The paper is organized as follows. We first present the formulation of the optimization framework in “Combined simulation–optimization framework”. Then, we apply the method to a specific field site in “Field application”. To do this, we set up a numerical model to simulate flow and transport through the vadose zone at the field site. The model is first shown capable of simulating water content data recorded at different depths over 1 year. After this, we optimize the irrigation problem and we discuss the results in “Simulation–optimization results”. The optimal irrigation solution is compared against traditional methods in this section. Finally, we also use the proposed framework to analyze the impact of soil properties on irrigation scheduling.

Combined simulation–optimization framework

In this section, we introduce the proposed simulation–optimization framework for irrigation scheduling in agriculture fields. In the optimization, the revenue from crop production is to be maximize as a function of a vector of irrigation parameters p. In general, the evaluation of the objective function requires two strongly coupled simulation components: (i) a flow and transport model that predicts the spatiotemporal evolution of water content in the soil and concentrations of chemical components, and (ii) a soil–water–crop productivity model that translates these results into crop yields and economic profit. The optimization problem and the simulation components are presented in general terms here to allow the use of different specific simulation features. Details of an application to a real field site are then provided in “Field application”.

Optimization problem

The irrigation optimization problem permits to find the optimal control settings of an irrigated field that maximize the net profit obtained in a period of time \(T\). Without loss of generality, we consider minimum fluctuations in the water price. That is to say that \(T\) is a short period of time that refers for instance to the duration of a crop growing season. Larger periods of time can be considered by simply incorporating a discount rate in the water price. Let us consider that the schedule of irrigation depends on a vector of control variables \(\mathbf{p}\) that characterize the irrigation rate \({q}_{i}\left(\mathbf{p},t\right)\) [l m−2 h−1]. The components of this vector can include for instance the pressure head threshold \(({h}^{*})\), which indicates the degree to which the soil can dry before irrigation is applied, and the duration of irrigation \((\tau )\) among others. The optimal irrigation scheduling strategy characterized by \(\mathbf{p}\) Eq. (1) is defined here as the one that is most productive and sustainable in terms of minimum water applied. This is mathematically formulated as the problem of finding the set of control variables \(\mathbf{p}\) that maximizes the crop net margin (NM) cost Eq. (2) subject to operational and functional constraints. The NM cost is the revenue from crop production, i.e., the gain margin (GM) Eq. (3) subtracted by the cost of crop production during an operational time \(t=T\). The cost of crop production consists of two main parts: capital costs and operation costs. Infrastructure cost (\(\mathrm{Capex}\)) Eq. (4) are the one-time expenses that usually incur during the purchase of land and equipment, i.e., expenses for bringing the irrigation field to an operable status. This includes the construction and installation of physical facilities such as the watering system, access roads, pipelines, drilling of wells and so on. Operation costs (\(\mathrm{Opex})\) Eq. (5) refers to the cost of specific activities incurred during the crop field lifecycle, which include equipment maintenance, product transport and overheads. From this, the optimization problem is mathematically formulated as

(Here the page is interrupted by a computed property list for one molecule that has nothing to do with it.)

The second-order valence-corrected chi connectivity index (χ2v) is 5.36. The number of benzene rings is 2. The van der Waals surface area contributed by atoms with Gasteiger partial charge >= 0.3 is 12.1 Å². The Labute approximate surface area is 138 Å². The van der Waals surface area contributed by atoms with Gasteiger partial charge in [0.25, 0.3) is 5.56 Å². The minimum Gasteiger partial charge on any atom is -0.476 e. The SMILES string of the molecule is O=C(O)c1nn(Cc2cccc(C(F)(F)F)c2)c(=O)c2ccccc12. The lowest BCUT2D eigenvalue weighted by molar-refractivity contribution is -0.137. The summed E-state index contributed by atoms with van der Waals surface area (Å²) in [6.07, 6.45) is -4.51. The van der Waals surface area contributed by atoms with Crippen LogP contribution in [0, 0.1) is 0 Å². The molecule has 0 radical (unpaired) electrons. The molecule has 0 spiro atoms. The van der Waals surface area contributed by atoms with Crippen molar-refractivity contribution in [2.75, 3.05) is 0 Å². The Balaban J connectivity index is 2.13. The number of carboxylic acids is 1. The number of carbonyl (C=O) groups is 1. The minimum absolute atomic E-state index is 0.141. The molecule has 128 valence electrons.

$$\mathrm{GM}\left(\mathbf{p},T\right)= {Y}_{a}\left(\mathbf{p},T\right){ C}_{y},$$
$$\mathrm{Capex}={C}_{m}+{C}_{c },$$
$$\mathrm{Opex}\left(\mathbf{p},T\right)={C}_{\mathrm{Fix}}+\underset{0}{\overset{T}{\int }}{q}_{i}\left(\mathbf{p},{t}^{{{\prime}}}\right) \left({C}_{\mathrm{wVar}}+{C}_{e}\right) d{t}^{{{\prime}}}.$$